Limited Bar vs. Cash Bar: Deciding What’s Right for Your Event

Limited Bar vs. Cash Bar: Deciding What’s Right for Your Event

Limited Bar vs. Cash Bar: Deciding What’s Right for Your Event

Food and beverages are vital things that can make or break your event planning. If you plan on serving alcoholic drinks, you may wonder whether you should host a limited bar or a cash bar. 

Both options have advantages, and making a decision is easier when you understand the dynamics of each. Let’s break down everything you need to know about having a cash or limited bar at your next event. 

Understanding the Options

Defining a Limited Bar

If you’re wondering, ‘How much does a limited bar cost?’ Knowing that a limited bar is like a middle ground between an open bar and a cash bar is helpful. In a limited bar, the host offers a specific number of complimentary drinks, which they pay the bar to serve at the host’s expense. Guests can enjoy a limited number of beers, wines, and maybe some signature cocktails without paying for them.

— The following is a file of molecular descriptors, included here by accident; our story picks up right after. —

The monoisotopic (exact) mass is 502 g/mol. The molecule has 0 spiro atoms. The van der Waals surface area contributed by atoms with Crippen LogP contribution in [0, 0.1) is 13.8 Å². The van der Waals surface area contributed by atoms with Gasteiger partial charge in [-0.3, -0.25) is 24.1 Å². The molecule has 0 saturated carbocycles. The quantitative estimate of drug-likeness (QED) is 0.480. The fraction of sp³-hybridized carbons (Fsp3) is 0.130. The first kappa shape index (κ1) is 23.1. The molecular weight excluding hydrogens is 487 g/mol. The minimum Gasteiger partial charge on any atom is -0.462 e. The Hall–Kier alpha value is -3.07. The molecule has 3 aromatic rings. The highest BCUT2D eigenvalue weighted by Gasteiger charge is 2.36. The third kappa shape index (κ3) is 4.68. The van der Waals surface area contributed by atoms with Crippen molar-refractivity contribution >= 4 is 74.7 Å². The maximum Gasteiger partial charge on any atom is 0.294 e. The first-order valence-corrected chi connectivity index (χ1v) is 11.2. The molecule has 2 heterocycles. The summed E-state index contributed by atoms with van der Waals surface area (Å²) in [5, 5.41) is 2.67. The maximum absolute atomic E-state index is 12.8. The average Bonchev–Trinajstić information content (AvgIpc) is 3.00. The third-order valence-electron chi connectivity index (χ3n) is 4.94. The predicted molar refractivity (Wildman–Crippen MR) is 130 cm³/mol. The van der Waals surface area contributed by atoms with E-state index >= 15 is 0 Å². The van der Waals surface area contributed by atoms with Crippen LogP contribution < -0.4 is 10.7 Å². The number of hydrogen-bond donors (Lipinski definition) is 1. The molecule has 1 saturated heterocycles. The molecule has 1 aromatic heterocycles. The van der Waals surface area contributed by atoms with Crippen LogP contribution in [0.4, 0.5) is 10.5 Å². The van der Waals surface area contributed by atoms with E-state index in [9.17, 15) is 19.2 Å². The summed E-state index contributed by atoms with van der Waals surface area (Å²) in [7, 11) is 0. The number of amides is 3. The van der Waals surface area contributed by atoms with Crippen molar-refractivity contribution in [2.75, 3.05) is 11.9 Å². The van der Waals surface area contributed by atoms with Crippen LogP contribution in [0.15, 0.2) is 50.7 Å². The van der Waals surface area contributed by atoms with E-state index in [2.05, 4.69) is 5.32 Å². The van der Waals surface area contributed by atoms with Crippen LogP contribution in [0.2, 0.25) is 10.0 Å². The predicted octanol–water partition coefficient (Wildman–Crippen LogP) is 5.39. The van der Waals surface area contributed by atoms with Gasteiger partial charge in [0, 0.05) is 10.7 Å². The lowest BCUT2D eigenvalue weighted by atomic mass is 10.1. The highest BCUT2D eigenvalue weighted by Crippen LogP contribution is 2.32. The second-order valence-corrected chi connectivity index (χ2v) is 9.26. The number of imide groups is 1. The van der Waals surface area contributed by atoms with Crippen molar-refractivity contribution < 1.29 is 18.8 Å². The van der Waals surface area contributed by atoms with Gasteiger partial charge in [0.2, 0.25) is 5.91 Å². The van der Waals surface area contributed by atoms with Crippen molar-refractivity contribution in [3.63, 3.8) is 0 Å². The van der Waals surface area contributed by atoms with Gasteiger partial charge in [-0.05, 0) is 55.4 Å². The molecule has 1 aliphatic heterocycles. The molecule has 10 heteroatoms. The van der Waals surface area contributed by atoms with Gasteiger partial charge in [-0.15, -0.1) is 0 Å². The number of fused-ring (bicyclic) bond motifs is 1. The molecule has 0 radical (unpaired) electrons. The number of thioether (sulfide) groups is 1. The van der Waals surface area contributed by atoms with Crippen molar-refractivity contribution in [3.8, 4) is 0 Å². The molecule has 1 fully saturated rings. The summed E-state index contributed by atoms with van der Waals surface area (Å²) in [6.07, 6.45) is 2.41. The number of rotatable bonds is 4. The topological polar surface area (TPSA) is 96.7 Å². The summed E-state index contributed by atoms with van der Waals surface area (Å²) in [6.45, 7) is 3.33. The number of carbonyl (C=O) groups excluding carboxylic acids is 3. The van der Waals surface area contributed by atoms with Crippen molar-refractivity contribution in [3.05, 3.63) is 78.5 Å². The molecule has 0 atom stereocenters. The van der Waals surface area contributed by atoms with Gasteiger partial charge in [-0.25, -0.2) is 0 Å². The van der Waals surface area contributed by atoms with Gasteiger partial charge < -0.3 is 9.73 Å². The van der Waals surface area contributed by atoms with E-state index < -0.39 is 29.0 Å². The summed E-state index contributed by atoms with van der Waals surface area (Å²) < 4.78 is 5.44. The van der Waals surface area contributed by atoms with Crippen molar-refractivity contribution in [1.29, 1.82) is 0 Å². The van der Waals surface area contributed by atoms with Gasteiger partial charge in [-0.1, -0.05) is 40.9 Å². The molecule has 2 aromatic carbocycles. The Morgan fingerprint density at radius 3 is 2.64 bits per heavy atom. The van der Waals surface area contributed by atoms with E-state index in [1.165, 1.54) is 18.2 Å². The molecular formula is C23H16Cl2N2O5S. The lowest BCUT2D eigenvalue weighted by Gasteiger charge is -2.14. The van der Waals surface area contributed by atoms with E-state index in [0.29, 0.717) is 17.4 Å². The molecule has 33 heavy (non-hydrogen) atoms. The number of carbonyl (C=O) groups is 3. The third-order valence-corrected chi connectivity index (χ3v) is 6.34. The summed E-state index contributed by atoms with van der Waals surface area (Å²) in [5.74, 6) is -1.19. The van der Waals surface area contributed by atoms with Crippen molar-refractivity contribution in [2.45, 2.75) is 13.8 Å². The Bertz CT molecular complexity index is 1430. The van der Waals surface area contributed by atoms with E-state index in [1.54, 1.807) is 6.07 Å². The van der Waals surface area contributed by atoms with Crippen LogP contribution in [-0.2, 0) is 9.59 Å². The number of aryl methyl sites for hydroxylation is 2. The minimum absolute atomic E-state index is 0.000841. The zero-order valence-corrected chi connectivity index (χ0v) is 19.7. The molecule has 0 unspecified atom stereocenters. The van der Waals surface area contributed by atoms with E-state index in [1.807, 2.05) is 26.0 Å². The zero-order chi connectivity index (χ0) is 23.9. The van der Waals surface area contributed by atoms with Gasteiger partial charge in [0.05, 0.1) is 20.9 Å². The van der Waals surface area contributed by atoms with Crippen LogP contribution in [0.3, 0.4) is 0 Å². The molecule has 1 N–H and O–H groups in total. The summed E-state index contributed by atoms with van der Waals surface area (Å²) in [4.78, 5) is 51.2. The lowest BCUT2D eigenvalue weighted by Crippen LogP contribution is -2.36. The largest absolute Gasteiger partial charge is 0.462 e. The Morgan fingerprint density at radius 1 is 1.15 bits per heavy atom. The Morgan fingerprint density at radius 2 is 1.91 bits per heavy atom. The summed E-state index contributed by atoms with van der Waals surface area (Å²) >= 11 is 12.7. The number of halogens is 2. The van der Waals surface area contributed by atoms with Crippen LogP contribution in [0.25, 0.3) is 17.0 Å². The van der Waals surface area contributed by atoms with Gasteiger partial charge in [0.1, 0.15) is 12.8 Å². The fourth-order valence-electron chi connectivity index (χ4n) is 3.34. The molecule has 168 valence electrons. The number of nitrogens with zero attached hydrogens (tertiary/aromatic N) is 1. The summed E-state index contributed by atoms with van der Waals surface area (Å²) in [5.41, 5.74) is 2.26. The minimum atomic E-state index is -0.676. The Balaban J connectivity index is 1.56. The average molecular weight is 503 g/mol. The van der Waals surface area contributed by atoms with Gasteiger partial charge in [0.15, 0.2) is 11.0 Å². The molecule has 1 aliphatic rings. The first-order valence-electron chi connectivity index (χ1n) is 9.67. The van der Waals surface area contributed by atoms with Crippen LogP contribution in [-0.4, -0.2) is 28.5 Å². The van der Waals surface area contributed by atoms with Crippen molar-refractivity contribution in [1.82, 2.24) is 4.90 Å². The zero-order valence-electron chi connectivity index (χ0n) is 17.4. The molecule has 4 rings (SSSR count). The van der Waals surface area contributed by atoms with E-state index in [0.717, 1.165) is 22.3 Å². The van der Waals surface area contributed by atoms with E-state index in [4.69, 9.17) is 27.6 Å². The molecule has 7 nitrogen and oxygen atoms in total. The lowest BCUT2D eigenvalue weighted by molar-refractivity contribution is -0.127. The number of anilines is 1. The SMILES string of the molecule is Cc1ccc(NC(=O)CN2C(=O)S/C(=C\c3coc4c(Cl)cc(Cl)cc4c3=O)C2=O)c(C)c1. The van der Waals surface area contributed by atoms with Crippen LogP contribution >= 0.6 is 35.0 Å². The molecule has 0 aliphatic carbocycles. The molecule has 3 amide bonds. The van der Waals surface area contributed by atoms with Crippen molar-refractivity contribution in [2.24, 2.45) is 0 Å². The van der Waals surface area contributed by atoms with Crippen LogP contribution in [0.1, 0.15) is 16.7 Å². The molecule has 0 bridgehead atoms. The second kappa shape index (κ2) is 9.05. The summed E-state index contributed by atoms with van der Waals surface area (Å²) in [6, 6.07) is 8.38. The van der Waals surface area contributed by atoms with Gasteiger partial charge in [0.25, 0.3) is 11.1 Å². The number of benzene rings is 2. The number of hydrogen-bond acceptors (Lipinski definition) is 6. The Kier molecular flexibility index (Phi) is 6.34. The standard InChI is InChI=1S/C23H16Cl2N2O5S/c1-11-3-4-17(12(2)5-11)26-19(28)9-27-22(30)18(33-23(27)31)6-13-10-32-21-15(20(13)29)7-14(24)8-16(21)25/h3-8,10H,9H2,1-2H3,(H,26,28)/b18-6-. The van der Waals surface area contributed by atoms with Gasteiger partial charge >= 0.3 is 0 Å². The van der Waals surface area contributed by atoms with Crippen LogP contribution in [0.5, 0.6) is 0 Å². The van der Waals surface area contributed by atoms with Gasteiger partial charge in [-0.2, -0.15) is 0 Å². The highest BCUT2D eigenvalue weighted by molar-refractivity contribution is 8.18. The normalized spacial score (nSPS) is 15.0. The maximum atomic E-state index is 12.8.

Once a guest reaches the limit, they can continue drinking at their expense.  They may choose to close the bar altogether if they don’t have more money. This option is more budget-friendly than having an open bar with unlimited drinks for all guests.

How a Cash Bar Works

Conversely, a cash bar runs on a pay-as-you-go basis. All guests pay the full price for their drinks throughout the event. They approach the bar, order what they like and settle the bill with the bartender. As a host, you don’t cover any costs- this is ideal in situations where your budget only allows you to cover the cost of food and perhaps a non-alcoholic drink.

Cost Considerations

The Cheaper Option

A cash bar is a cheap bar idea compared to a limited bar, but it is more pricey for guests. In a cash bar, you don’t shoulder the cost of any alcoholic drinks, but your guests do. In a limited bar, you shoulder part of the cost according to what you can afford or want to spend on beverages.